Woman learns she's apparent victim of reverse mortgage scam

Louisville woman learns she's apparent victim of reverse mortgage scam

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Joy Joines is proud of the home she and her late husband, Kenneth, built in Louisville. Joy Joines is proud of the home she and her late husband, Kenneth, built in Louisville.
"I would love to have some answers. I'd like to be able to know that my house is not going to be taken away from me," Joy said. "I would love to have some answers. I'd like to be able to know that my house is not going to be taken away from me," Joy said.

By DON DARE
6 On Your Side Reporter

LOUISVILLE (WATE) - The federal investigation of an alleged mortgage scam based in Knoxville could potentially involve millions of dollars in losses to dozens of customers.

Treasury department investigators from the IRS aren't talking about this case, which involves several Knoxville area companies. But one investor was stunned when she received a letter from the IRS criminal investigation unit.

Joy Joines is proud of the home she and her late husband, Kenneth, built in a picturesque cove in Louisville. She calls it her "little piece of heaven," but she now fears she may lose everything.

According to a letter from the IRS, Joy has been identified "as a possible victim of a fraudulent investment scheme."

"When I called that mortgage company to find out what was going on, they told me, sell it or sign the house over to them," she said.

Joy is familiar with several names in the letter: J. Allen and Associates, Inc., Benchmark Capital, Inc. and Benchmark Capital Investments LLC. Benchmark's former office in North Knoxville is now closed.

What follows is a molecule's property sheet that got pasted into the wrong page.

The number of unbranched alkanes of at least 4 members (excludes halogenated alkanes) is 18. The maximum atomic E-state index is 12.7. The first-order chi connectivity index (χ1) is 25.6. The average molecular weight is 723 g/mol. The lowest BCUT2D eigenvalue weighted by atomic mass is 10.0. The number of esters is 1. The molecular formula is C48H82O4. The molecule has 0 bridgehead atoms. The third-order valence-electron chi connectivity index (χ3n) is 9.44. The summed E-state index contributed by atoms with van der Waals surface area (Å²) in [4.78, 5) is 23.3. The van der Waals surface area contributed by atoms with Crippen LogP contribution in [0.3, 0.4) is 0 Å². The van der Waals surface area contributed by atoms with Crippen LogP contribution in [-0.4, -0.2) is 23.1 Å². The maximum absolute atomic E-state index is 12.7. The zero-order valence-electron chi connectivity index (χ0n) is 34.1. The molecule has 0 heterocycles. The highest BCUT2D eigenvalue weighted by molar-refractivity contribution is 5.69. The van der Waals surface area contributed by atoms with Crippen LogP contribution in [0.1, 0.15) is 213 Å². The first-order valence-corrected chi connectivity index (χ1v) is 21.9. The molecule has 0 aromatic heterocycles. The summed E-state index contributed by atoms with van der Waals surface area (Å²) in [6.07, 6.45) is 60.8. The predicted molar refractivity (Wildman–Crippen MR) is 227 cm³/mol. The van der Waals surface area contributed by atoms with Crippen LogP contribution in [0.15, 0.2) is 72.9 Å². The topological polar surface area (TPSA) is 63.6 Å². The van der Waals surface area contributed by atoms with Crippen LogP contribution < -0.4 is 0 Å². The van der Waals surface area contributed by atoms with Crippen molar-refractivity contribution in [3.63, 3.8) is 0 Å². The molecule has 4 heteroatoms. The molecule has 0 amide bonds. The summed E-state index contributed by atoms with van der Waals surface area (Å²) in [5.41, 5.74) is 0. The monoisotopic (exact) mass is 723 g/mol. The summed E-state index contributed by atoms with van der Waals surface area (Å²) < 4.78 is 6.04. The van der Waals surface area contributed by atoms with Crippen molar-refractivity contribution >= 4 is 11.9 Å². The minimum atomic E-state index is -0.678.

Although the name Charles D. Candler (C.D. Candler) wasn't familiar to Joy, on the afternoon of March 1 the investment company manager drove to Greenwood Cemetery in Knoxville and killed himself, according to police reports.

"Benchmark Capital is who my reverse mortgage come through," Joy said.

She and her husband took out a reverse mortgage in July 2005 which enabled them to have access to a portion of the equity in their home. Two of her great grandchildren now live in that home. Joy has custody.

Supplementing her fixed income are the monthly payments Joy receives from the reverse mortgage. "J. Allen and Associates is who my husband went through to get the reverse mortgage," she said.

To find out about the investigation, Joy says she visited Allen's accounting office in Louisville. "They told me I won't be getting my check anymore and I will have to make a house payment."

Carl Bruner is a reverse mortgage specialist. He says people ages 62 and above with equity in their property, like Joy, are eligible. He doesn't know Joy or any other parties involved in the investigation.

I asked Bruner, if a person with a reverse mortgage receives a letter saying she won't be receiving her monthly payments any more and will have to make house payments, what does that mean? 

"I would think she didn't receive a reverse mortgage," Bruner said. "Now they've flipped it on her. They want her to send money to them. I never heard of that product."

As a potential victim of an alleged scam, Joy has been forced to hire an attorney to delay possible eviction over a mortgage she knows nothing about.

"I would love to have some answers. I'd like to be able to know that my house is not going to be taken away from me," Joy said.

The number of potential victims of this alleged scheme is unknown, but reportedly the cost to people could run into millions of dollars.

6 On Your Side called Joyce's attorney for comment Monday, but received no response. The IRS has not yet completed its investigation.


If you have a consumer issue, call the 6 On Your Side Hotline at 865-633-5974 or email ddare@wate.com.

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